To put an extra charge on the irrigators for the compliance measures would be a very difficult bill, especially for a lot of the smaller irrigators to carry. I think the cost of compliance would have to be borne by the federal government because across the board state governments would have different ideas on compliance and there wouldn't be a constant process that would be transparent to everyone.[69]

National Water Commission

2.83      The NWC, abolished in 2014, appeared to hold a number of oversight responsibilities that may have gone some way to addressing—or indeed stopping—the mismanagement of the Basin's water resources, and may have played a role in monitoring and auditing water meter coverage. There were numerous calls by submitters for the NWC, or a body similar to it, to be reinstated.

2.84      Dr Adam Loch and colleagues voiced their concerns over the abolishment of the NWC, noting that the independent statutory body provided assurance, monitoring and reporting on the progress of the NWI goals, and progressed national approaches to managing, pricing and trading water. It was observed that the NWC played an important role in the allocation of funding, with:

the capacity to recommend that a state not receive its annual payments from the Commonwealth if they were found to be lagging or non-compliant with water reform objectives. They were free to comment publicly on these issues, and did so a number of times—although the Commonwealth ultimately never withheld payments on the basis of an NWC finding. This ‘naming and shaming’ earned the NWC plenty of political enemies across the national landscape; but also earned them the respect of many in the wider water sector, as well as international admiration for Australia’s strong and independent water reform institutions.[70]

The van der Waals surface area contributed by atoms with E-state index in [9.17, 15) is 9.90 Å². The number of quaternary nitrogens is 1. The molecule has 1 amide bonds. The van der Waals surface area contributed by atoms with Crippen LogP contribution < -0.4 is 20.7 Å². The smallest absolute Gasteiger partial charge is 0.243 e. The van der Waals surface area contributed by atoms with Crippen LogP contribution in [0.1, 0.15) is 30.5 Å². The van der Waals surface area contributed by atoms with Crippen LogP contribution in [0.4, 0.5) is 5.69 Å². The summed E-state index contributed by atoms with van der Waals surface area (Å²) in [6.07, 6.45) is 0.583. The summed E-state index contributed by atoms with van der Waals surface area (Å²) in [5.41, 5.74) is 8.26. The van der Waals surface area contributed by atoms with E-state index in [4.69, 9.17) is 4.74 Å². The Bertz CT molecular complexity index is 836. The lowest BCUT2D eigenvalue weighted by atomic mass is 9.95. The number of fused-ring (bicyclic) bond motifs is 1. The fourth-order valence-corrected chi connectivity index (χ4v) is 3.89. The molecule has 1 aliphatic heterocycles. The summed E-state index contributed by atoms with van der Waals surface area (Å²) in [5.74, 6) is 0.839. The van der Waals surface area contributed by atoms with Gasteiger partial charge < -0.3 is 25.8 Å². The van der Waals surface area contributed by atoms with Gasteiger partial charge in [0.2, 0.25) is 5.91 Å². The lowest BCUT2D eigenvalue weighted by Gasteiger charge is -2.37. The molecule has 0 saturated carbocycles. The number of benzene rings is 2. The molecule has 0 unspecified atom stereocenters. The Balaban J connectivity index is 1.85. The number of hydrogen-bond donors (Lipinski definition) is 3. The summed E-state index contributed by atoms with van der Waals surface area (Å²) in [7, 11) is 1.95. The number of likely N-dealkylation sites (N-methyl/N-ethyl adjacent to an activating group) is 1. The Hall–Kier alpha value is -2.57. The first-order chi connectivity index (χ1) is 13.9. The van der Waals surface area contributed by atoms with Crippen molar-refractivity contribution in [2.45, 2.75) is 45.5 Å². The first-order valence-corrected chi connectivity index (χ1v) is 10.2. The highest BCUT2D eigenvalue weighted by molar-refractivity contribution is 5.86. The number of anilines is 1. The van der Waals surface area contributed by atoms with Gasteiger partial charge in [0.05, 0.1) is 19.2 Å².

2.85      Dr Loch and colleagues observed that the NWC was abolished on the basis that doing so would save $20 million over the forward estimates at the time, and that the objectives of the NWI had been achieved. However, as the authors noted, 'given the recent accusations and identified problems in NSW this claim seems premature at best, and political foolishness at worst'. Additionally, the $20 million in savings 'may pale in comparison' to the cost of the independent inquiries recently undertaken into water theft and compliance, and the cost of implementing compliance frameworks in Basin states.[71]

2.86      The Australian Conservation Foundation (ACF) expressed its dismay over the abolition of the NWC. The ACF was of the view that while the NWC did not have strong compliance powers, its abolishment had contributed to a decline in the audit and oversight of national water reform.[72]

2.87      Mr Rigney of MLDRIN called for an independent federal body to undertake annual audits of compliance processes in Basin states and as a means of doing so, Mr Rigney suggested the reinvigoration of the NWC.[73]

2.88      This view was also put forward by Ms Elizabeth Tregenza of the River Lakes and Coorong Action Group Inc, who supported the establishment of an independent compliance organisation, similar to the NWC.[74]